In the News
Panel is working on ’23 Farm Bill
Jun 18 2022
JONESBORO -- The top-ranking members of the U.S. Senate Committee on Agriculture, Nutrition and Forestry heard Friday from Arkansas farmers, advocates and government workers about the challenges facing the industry, from high crop insurance rates and rising farm expenses to lower profits and shrinking acreage of crops like rice.
U.S. Sen. and ranking committee member John Boozman and committee Chair Sen. Debbie Stabenow (D-Mich.), listened to agriculture workers' concerns as they gather information in the months leading up to a 2023 reauthorization of the federal Farm Bill.
"The answers need to come from the ground up," Boozman said.
There are 42,000 farmers and ranchers operating on 14 million acres in Arkansas. Food and agriculture production in the state supports nearly 500,000 jobs, Boozman said.
"As we are, hopefully, exiting a worldwide pandemic, we have to be very sensible about what happened to our food chain, what we all encountered and worried about when we saw empty shelves in our grocery stores," Arkansas Farm Bureau President Rich Hillman said at the hearing.
"We learned that our food chain that has served us all well for decades, wasn't as strong as it needed to be. We learned of a few weak links that were pulled apart, thankfully, for just a short time. But because of those issues, and good old American ingenuity, we have an even more efficient, sustainable food chain than before the pandemic."
"The American farmer and rancher were, are, and will be part of that solution," Hillman said.
Agricultural Council of Arkansas Executive Vice President and Director Andrew Grobmyer said the goal is not to deconstruct the current Farm Bill, but to build upon it.
"All of the witnesses on the row crop side expressed that the economics of farming today and in recent years has changed a lot from the economics of the time in which the last Farm Bill was written," Grobmyer said. "And there's a common thread, or pursuit, to make sure this Farm Bill is reflective of the economics of agriculture today."
The Farm Bill, signed into law in late 2018, authorizes federal policies governing food like the Supplemental Nutrition Assistance Program (SNAP), supports agriculture workers and provides community food access. It is supposed to be reauthorized every five years.
USA Rice Federation Sustainability Committee Chair and Newport rice farmer Jennifer James testified that there is a "very real and present crisis in the U.S. rice industry" and called for help to create economic sustainability for rice farmers.
"Currently, rice has been disproportionately affected by steep increases in input costs and we have not seen corresponding increases in the price of rice," James said.
USA Rice sent letters to Agriculture Secretary Tom Vilsack outlining the financial situation of the rice industry on Feb. 25 and again on May 25, asking for $400 million in direct relief for farmers to "weather current conditions."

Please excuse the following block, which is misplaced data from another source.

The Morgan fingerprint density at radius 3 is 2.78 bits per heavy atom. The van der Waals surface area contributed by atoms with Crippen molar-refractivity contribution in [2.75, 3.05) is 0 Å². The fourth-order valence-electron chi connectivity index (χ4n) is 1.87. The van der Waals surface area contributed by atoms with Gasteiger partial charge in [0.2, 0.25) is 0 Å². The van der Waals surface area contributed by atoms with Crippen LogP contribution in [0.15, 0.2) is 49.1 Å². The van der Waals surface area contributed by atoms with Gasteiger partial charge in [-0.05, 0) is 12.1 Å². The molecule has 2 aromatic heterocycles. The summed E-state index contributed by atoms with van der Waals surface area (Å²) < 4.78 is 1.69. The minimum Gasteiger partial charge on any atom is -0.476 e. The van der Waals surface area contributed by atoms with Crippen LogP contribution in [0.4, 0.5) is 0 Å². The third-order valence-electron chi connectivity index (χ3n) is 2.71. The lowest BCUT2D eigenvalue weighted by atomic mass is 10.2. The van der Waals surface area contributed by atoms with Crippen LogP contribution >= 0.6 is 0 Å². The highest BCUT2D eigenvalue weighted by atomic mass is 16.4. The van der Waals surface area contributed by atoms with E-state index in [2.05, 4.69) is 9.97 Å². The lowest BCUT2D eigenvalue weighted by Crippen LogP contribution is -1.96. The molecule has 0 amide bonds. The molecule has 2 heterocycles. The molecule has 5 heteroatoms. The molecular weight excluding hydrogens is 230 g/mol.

The second letter referenced a Texas A&M University Agricultural and Food Policy Center study in May about the impact of higher farming input costs and commodity price changes on 64 farms. The report said that 10 of the 15 rice farms in the study would sustain losses in 2022.
Arkansas rice accounted for 47.5% of total U.S. rice production in 2021 and it is one of the top three crop commodities in cash receipts for the state's farmers, according to the University of Arkansas System's research and extension arm.
James said current estimates show U.S. rice acres will decline by 27% this year compared to last year.
"The costs for all commodities are going up every day. That's the input costs, so that means the farmers are taking much greater risks on their crops, and rice in particular has not seen the rise in its futures price relative to other commodities," Grobmyer said.
"So it's a matter of competing for planted acres and right now, rice acres are looking to be down substantially and that's going to cause some issues not just for farmers, but for the whole industry, the rice mills and so forth, that depend on volume for their business. If they don't have sufficient volume, they're not able to cover their costs, maintain their employees and all of that infrastructure."
Fifth-generation farmer Mark Morgan of Peach Pickin' Paradise and Morgan Farms in Clarksville returned to farming after earning a master's degree to continue a family tradition. Morgan said he and other farmers today want to see advancements in risk management options, especially for specialty crop growers.
"One of the most important things we've struggled with, me personally and especially crop producers, is crop insurance," Morgan testified. "Our premiums are so high for our losses."
"Last year, April 20, we had a freeze. This year ... Easter Sunday, we had hail. It changes all the time. We don't ask for much, but better risk protection packages through crop insurance is something we'd really like to see."
Food producers, and particularly specialty crop growers, need protection from unforeseen events like severe weather or a bad harvest to continue farming, Morgan said.
"The biggest sustainability issue we have in specialty crops is not having the risk management tools when you have two or three bad years in a row, we just want something a little bit more reliable. I love growing peaches, it's what I came back to do and I love my job. I just want for myself and others to keep that going."
Friday's meeting at Arkansas State University marked the second U.S. Senate Agriculture Committee field hearing this year. The first field hearing of the 117th Congress to discuss the 2023 Farm Bill was held in Stabenow's home state at Michigan State University on April 29.
Read the story in the Arkansas Democrat-Gazette.